Tag Archives: Joe Pisapia

The Soulful Sounds of Kwesi Kankam

28 Mar

Kwesi Kankam

Kwesi Kankam is an eclectic musician. Born in Anchorage, Alaska, Kankam (who is of Ghanaian descent) moved to Toledo, Ohio where he was raised. Kankam received a football scholarship to Lehigh University, but his love of music eventually got behind the tacklers and sacked him (hooray for awful football analogies!)

I mention Kankam’s interesting past because his music reflects it. Kankam’s diverse soul-influenced folk encompasses multifarious simplicity. Before you call me out on this contradictory juxtaposition of words, let me explain.

Kankam’s music features everything from orchestral strings to Africana beats to horns, but, ultimately, when stripped down to its bare roots, the music is simple and calm like a relaxed pair of jeans. It is Kankam’s airy, light-hearted croon and an acoustic guitar.

Ultimately, no matter how much music you add to the background, the artist must be a proficient singer and there needs to be an instrument like a guitar or a piano played well. Kankam excels at both.

“Brunettes,” my favorite track off of Kankam’s debut EP, Ran Away From Me, which was released in March of last year, begins with Kankam and his acoustic guitar – quickly drums and keys are added. Kankam’s voice is a sip of hot cocoa in a cozy coffee shop. His smooth croon is one part Danny O’Donoghue, one part Ben Harper or Joe Pisapia. The vocal inflections are skillful, and his layered melodies are wonderful. The repeated riff stays true to the piece as Kankam manipulates the sound with tiny electric guitar segments and creative keys. Tap your feet. Sip your cocoa. The song makes you as comfortable as reclining in a La-Z-Boy.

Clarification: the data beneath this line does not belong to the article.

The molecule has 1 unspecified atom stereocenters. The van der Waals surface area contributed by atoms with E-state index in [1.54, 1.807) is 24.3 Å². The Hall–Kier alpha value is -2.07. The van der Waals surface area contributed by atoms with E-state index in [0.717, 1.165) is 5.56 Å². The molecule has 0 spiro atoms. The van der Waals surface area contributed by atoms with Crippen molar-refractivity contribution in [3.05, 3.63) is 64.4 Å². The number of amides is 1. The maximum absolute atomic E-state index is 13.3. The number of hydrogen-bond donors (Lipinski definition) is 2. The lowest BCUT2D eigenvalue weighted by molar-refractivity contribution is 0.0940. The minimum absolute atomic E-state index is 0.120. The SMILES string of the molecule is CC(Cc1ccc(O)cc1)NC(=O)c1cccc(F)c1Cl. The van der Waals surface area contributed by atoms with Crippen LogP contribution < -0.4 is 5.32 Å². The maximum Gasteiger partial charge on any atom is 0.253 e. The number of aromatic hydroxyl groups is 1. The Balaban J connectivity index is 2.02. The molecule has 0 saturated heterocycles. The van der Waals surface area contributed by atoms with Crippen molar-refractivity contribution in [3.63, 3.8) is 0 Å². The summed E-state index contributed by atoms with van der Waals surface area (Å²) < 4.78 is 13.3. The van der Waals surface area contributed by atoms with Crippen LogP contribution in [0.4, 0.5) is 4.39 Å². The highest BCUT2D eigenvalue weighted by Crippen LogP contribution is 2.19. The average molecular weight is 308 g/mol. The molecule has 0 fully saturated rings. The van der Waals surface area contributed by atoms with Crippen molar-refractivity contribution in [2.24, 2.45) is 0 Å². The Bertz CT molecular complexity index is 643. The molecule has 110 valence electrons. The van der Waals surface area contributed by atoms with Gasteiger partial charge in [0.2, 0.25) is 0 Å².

“Long Days, Short Nights” features eclectic rhythms and instrumentation (almost like a Dave Matthews song) that create a worldly atmosphere. Think rooty folk mixed with modern Indie folk – sort of like Rusted Root mixed with Calexico. The mixture is euphonious and Kankam’s voice fits the music to perfection. Best of all, despite that the song is almost 5:30, I never felt bored. The music flows like water in a small creek, and, like “Brunettes” it is infectious and easy.

Keep up with Kwesi Kankam: Website, Facebook, Twitter

Lyric of the Day: “Dancing Partner” by Joe Pisaspia

7 Dec

We embark on a journey back in time. A sojourn in the bright-eyed days of 2009. Oh, the nostalgia is killing me. The Music Court has not clicked the category option of lyric of the day for way too long. And, this in unacceptable. Every category should get love. So, for today’s post, we concentrate on a lyric that can set your night right. And, we rhyme. Because, that’s what we do here. Rhymes and old times with musical chimes. Shut up and get to the song. Okay!

Joe Pisapia is often referred to as “that balding guy from Guster,” but he is certainly much more than that. This multi-instrumentalist is a talented singer-songwriter that has been an essential part of Guster since he jumped on-board 7 years ago. Recently, after completing Guster’s new album Easy Wonderful, he left the band to explore a project with musician, k.d. lang.

A solo release in 2002 by Pisapia is often looked over by fans of Guster. But, if you want a good listen and you are a fan of Guster, definitely check out Pisapia’s work on Daydreams.

Here is my favorite lyric from my favorite song, “Dancing Partner”

To set the scene, Pisapia’s character goes to visit his grandmother (I think) in a nursing home and they discuss how it has been 27 years ago since her husband passed away and how she refuses to dance with anyone now because her dancing partner is away.

It is a sad song. Pisapia’s smooth, innocent voice is a perfect compliment to the piano rhythm that is jumpy and bubbly. But, as the song hits the chorus the piano draws out and we are left with extended vocal and piano notes that help the song. Here is the lyric

“Driving home so late that night
My mind still recollecting
All the many things we talked about
Like living with and then without

I wondered to myself if I would
Ever love someone that way
And in the echoes of that night
I still can see her as she’s saying,

When they play that music
I turn the other way
Since my dancing partner’s away”

That last segment is repeated throughout the song and it just works so well. I like the story above everything. It is personal and allows the listener to explore one single scene/conversation of dealing with loss. Just well done.

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